Pursuit Cycles’ lightweight carbon fiber custom bikes are attracting fans across the country
The frame of a Pursuit Cycles bike is made of carbon fiber and weighs only 1.5 pounds. A Strong Frames titanium frame is, by comparison, a hefty three pounds. Both of these businesses were started by Carl Strong, and until recently were run by a small shop the size of a two-car garage behind his home in Bozeman, Montana.
Strong builds some of the lightest bikes in the world, stripped down to the essentials to go as fast as possible, and sells them as one-off custom bikes for $8,000 to $15,000 to a very niche audience. “Our typical customer is a very competitive middle-aged man with a Type-A personality who may have raced bikes in his youth, and now that the kids are grown, he wants to get back into it,” Strong says.
The bikes aren’t flashy to look at, although they often have very individual paint jobs. Their unique qualities are only fully appreciated when you lift one with a single finger or mount it. All told, he could weigh 15 pounds. It’s no surprise that Strong has a huge reputation in the bike world. Strong Frames dates back to 1993 and Pursuit Cycles, which now dominates the company, from 2016. Strong came to build bikes from a long history of racing.
“I grew up in Seattle and started riding BMX and dirt bikes,” he says. “I built a minibike in shop class in ninth grade around 1978 and took it home. Later, in the 1980s, I got into motorcycle road racing.
Strong, 58, quickly grew the previous business and had 10 to 12 employees producing 1,000 bikes a year. “But I discovered that I wasn’t making any more money than when we were smaller,” he says. “So I downsized – to 125 and then 50 bikes a year – and hovered around that level for 20 years.” It’s a very small team, with a few halves. It’s also a family business: Strong’s wife, Loretta, keeps the books and does photography. The dogs watch.
Luke Middelstadt, who studied in the neighboring state of Montana, is Pursuit’s production engineer. It shows penta a carbon process that begins with a small bundle of sticky flat sheets he took out of a freezer. “It’s a bicycle frame,” he says.
Working from a small space filled with vintage machine tools, the company uses expensive modular unibody construction to manufacture larger frame sections in molds. Sheets of raw carbon wrap around the bladders of the frame parts (filled with a proprietary material to keep them stiff). Orientation matters: pull the carbon fiber sheets one way and they’re stronger than steel, pull them the other and they tear easily.
The intricate sections are glued together using aircraft-grade adhesives, then (with additional carbon fiber on the joints) cured by baking. It’s cheaper to tie lots of small parts together, but the unibody method produces a stronger, lighter bike.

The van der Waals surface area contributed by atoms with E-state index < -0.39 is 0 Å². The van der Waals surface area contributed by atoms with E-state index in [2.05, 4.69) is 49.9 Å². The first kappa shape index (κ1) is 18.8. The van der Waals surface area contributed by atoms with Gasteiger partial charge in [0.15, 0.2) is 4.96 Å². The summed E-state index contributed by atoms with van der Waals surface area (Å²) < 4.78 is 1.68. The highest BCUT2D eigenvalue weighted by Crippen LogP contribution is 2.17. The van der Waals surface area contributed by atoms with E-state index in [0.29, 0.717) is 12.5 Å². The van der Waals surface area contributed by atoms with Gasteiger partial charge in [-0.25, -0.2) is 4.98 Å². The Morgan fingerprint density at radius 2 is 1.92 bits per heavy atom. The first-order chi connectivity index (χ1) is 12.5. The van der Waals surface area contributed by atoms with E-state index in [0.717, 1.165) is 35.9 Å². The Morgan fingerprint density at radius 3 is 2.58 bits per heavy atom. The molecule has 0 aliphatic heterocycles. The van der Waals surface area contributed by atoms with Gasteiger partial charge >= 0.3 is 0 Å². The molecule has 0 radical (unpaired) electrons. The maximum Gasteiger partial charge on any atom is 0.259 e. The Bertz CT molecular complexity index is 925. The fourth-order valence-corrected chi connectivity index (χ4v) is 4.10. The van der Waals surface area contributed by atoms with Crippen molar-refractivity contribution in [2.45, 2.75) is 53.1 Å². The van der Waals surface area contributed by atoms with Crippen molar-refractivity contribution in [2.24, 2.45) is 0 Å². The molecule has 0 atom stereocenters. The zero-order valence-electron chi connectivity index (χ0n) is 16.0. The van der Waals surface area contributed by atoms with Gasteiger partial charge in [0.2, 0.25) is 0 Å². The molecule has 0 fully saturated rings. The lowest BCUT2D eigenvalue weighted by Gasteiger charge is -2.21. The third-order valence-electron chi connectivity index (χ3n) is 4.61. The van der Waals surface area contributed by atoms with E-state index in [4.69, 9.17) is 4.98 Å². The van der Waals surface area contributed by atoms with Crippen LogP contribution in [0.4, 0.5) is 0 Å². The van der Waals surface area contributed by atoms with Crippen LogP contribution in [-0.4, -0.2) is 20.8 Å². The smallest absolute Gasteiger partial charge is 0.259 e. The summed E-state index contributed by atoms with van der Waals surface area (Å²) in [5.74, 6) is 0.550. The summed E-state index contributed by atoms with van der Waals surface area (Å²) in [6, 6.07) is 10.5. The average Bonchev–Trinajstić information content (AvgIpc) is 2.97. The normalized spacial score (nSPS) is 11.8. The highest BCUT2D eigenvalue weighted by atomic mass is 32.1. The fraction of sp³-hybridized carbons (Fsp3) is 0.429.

The leap from titanium to carbon fiber was complex. “Carbon fiber takes a lot of engineering,” says Strong. It helps that the state of Montana produces a lot of skilled engineers.
Jared Nelson, a Montana State product but now an assistant professor in the department of sustainable product design and innovation at Keene State College in New Hampshire, is Pursuit’s director of engineering.
“Building bike frames isn’t easy on its own, even with ordinary metal materials, but composites add a whole new level of complexity,” Nelson says. “Instead of starting with the shape, like in a metal tube, you start with a pre-preg carbon fiber sheet and wrap it around a shape to get the shape. And you’re not working with a material that reacts in the same directional way.
The wheels, which are not made in-house, are carbon fiber but with stainless steel spokes – a solid carbon wheel would be subject to dangerous crosswinds. Bikes are unique. Order one and it will arrive in about three months, completed to buyer’s specifications.
Strong bikes are not garage decorations. Jon Davis, a magazine publisher in Fairfield, Conn., and his editor wife, Evelyn Rubak, own two Strong Frame titanium bikes and have covered thousands of miles at speeds of up to 50 miles per hour. Weekend trips of fifty miles are common.
Davis ordered a 15-pound Pursuit carbon fiber bike and describes an extensive process that included taking several body measurements, followed by expressing personalized preferences on everything from the seat, top tube, handlebars, wheels and gear group. Maryland owner Tim McTeague says, “Even though a Pursuit bike [and] isn’t cheap, it’s actually no more – and sometimes less – than a top model from the big boys. And all the little things attract attention, which is often lacking in today’s market.
Davis adds, “There is something nice about having a custom bike built by a guy who only makes a few every month. I read all the articles I could find and watched all the videos before I started buying my first bike. Now I’m a super fan. Pursuit bikes come in three basic models: All Road can handle any surface, including gravel and dirt; the Pure Road is designed for high speed on asphalt; and the Soft Road is a balance of the other offerings, with two sets of wheels recommended.
Pursuit will soon be moving to larger premises in Bozeman, but the company likely won’t change much. The money that comes in tends to go back into the business to buy more tools and learn more techniques. Strong describes carbon fiber as the next step up from titanium and part of a philosophy of continuous improvement. That’s why the company is called Pursuit. “It’s about always getting better,” Strong says.